Noise at restaurants rising above safe levels, poses danger of hearing loss

The noise at many popular dining spots is rising above what audiologists consider safe for extended periods.
The noise at many popular dining spots is rising above what audiologists consider safe for extended periods. PHOTO: BLOOMBERG

WASHINGTON - It is time to sound the alert - loud restaurants have become a widespread bane of customers, with the most desperate wearing noise-cancelling headphones to dinner.

From a health perspective, diners should be as worried about the rising decibels at their favourite neighbourhood joints and national chains as they are about their ballooning portion sizes.

The noise at many popular dining spots is rising above what audiologists consider safe for extended periods.

Consistently dealing with noise above 70 decibels - above the level of normal conversations - can cause hearing loss over time.

And it is not unusual for restaurant reviewers who regularly list noise in their reports to find levels above 70 and even 80 decibels.

Hearing loss is the United States' third most widespread chronic health condition - more common than diabetes or cancer, according to the Centers for Disease Control and Prevention (CDC).

And noise encountered in everyday life is more of a culprit than one might suspect.

A recent CDC study found that one in five US adults who had a hearing test and reported no noise exposure at work had hearing damage most likely caused by everyday environmental noise.

Teens and young adults are at risk of noise-induced hearing loss too - 1.1 billion of them around the globe, according to the World Health Organisation.

Many restaurateurs believe they are giving patrons what they want by building high volume into the design of their spaces.

Sleek surfaces made of wood, marble and other materials that do not absorb sound are staples of a typical 21st-century dining experience.

An open floor plan that amplifies patron noise is part of the "vibe".

But all that din in the dining room may not be as good for the bottom line as restaurant owners think - not to mention the hearing health of the staff regularly exposed to it.

Consumer Reports, a non-profit that provides product ratings and reviews, says noise is the top complaint among restaurant patrons it surveyed last year, above bad service.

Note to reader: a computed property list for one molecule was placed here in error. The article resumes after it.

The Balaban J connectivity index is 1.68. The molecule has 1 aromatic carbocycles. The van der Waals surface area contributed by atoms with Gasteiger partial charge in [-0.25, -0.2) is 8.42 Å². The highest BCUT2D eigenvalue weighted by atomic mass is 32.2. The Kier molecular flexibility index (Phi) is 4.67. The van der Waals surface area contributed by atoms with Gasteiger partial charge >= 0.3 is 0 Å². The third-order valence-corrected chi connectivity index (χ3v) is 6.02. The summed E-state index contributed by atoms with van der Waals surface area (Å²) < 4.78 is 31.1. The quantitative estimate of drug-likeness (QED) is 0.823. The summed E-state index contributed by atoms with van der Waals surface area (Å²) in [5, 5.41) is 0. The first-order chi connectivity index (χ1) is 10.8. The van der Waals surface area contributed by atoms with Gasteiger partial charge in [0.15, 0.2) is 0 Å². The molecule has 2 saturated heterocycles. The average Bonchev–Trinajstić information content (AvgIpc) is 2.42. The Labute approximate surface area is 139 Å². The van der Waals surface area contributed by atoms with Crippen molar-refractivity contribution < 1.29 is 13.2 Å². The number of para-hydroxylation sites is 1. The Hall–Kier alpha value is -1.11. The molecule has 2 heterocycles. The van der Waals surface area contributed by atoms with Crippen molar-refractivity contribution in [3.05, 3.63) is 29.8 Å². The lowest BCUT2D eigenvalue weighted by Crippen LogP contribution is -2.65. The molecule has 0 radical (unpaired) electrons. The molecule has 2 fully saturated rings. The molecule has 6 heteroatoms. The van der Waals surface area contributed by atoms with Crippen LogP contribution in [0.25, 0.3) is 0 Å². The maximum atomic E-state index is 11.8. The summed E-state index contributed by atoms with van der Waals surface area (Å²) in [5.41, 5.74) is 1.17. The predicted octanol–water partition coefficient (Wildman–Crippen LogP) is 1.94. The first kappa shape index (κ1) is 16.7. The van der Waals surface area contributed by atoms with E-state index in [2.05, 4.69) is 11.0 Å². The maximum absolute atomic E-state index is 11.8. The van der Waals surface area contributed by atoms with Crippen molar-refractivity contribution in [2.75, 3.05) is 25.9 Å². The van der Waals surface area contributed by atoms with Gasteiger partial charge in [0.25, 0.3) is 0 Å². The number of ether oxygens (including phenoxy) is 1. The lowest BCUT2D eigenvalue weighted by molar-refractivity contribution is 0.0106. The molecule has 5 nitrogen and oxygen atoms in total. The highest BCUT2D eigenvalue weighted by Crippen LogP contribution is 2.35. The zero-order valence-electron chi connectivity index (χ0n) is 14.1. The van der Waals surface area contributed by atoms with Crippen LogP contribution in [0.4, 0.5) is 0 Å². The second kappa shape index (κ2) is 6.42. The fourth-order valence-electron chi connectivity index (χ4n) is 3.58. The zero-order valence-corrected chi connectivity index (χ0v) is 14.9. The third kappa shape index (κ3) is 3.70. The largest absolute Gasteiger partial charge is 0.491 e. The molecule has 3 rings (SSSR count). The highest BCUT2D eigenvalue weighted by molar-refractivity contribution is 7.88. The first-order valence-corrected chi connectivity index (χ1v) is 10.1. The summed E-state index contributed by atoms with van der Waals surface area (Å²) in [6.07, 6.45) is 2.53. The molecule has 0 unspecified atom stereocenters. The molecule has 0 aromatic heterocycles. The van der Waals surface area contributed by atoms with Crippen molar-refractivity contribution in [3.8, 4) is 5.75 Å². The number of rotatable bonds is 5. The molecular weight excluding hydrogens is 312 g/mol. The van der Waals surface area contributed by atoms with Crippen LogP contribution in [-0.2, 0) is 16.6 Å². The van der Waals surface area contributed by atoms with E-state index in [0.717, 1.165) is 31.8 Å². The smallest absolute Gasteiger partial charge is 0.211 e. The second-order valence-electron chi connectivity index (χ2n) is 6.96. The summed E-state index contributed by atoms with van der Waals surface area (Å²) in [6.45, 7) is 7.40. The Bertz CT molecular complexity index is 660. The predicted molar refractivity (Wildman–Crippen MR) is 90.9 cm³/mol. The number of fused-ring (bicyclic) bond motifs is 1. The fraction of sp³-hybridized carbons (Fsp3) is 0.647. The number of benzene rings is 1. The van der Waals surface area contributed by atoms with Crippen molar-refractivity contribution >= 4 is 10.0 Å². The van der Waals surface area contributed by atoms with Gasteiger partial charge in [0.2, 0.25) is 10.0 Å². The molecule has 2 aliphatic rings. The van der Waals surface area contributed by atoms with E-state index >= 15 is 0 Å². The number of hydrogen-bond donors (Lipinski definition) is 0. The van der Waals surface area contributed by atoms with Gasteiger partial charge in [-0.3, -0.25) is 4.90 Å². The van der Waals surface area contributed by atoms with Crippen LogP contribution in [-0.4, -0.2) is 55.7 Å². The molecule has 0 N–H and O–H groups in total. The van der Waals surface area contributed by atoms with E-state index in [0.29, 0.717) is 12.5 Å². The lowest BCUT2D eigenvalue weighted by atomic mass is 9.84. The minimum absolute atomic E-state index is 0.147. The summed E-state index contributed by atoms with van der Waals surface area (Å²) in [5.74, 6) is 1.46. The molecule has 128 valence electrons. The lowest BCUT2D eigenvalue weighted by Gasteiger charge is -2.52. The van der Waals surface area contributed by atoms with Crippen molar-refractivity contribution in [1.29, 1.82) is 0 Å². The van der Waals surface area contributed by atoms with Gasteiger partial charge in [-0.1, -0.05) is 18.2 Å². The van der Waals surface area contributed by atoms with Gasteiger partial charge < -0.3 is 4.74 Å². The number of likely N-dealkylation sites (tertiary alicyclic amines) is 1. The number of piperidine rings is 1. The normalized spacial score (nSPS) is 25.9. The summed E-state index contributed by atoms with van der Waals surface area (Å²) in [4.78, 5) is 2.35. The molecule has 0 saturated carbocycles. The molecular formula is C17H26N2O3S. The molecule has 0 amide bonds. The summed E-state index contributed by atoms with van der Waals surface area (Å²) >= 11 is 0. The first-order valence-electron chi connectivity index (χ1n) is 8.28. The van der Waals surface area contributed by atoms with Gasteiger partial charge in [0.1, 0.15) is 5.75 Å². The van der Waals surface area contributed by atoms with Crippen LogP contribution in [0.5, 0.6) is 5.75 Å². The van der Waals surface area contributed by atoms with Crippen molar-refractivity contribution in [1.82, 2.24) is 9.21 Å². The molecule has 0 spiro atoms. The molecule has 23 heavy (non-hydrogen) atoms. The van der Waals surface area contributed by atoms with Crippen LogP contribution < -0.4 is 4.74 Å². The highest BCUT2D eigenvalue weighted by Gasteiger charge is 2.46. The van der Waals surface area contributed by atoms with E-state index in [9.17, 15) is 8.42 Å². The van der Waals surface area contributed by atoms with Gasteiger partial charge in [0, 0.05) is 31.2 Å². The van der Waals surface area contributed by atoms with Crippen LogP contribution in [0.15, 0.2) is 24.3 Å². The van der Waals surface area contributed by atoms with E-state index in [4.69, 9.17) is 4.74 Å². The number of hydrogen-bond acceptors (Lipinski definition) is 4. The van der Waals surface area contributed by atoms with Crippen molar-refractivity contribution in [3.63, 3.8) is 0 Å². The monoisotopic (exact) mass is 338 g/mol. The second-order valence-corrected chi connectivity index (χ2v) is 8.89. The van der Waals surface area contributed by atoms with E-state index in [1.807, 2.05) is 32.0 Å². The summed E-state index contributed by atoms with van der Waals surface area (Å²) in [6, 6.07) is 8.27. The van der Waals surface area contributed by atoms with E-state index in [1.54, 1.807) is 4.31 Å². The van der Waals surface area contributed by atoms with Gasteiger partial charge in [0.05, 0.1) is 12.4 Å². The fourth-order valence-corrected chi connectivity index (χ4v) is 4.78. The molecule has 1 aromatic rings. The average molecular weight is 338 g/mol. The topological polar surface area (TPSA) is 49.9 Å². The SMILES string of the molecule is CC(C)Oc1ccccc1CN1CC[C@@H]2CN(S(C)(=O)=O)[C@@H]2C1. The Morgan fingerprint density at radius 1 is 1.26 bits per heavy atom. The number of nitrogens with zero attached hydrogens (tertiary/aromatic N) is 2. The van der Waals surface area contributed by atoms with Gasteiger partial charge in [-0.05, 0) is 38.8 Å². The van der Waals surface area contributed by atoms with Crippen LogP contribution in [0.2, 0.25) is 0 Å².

And a recent poll conducted by the American Speech-Language- Hearing Association revealed that more than 30 per cent of people aged 18 and older say loud noises reduce their enjoyment of out-of- home leisure activities, including restaurants.

More than a quarter have chosen not to go back to a place that is too noisy.

If eateries want to keep their customers, there are steps they can take. They can create "quiet zones" for diners with hearing loss and others who prefer calm.

In addition, simple adjustments to the decor - such as draperies, acoustic tiles, partitions and carpeting - can improve sound absorption.

Consumers and restaurant workers can also take action. There are apps they can download to monitor noise level.

If a venue is too loud, do not be sheepish: Put in foam earplugs or don headphones.

And it might sound obvious, but diners can also ask restaurant managers to turn down the music or move them to a quieter part of the dining room.

Finally, more reviewers could list decibel levels alongside stars when they review restaurants.

This allows consumers to protect their hearing health, either by choosing not to go to a particular restaurant or by calling ahead to ask for a quiet table.

When people go to sporting events or concerts, they expect it to be loud and may take along earplugs.

A restaurant, on the other hand, is not a venue people go to thinking, "this could hurt my hearing".

But maybe they should - at least until more restaurateurs recognise that reducing noise is the right thing to do.


A version of this article appeared in the print edition of The Straits Times on July 11, 2017, with the headline 'Noise at restaurants rising above safe levels'. Print Edition | Subscribe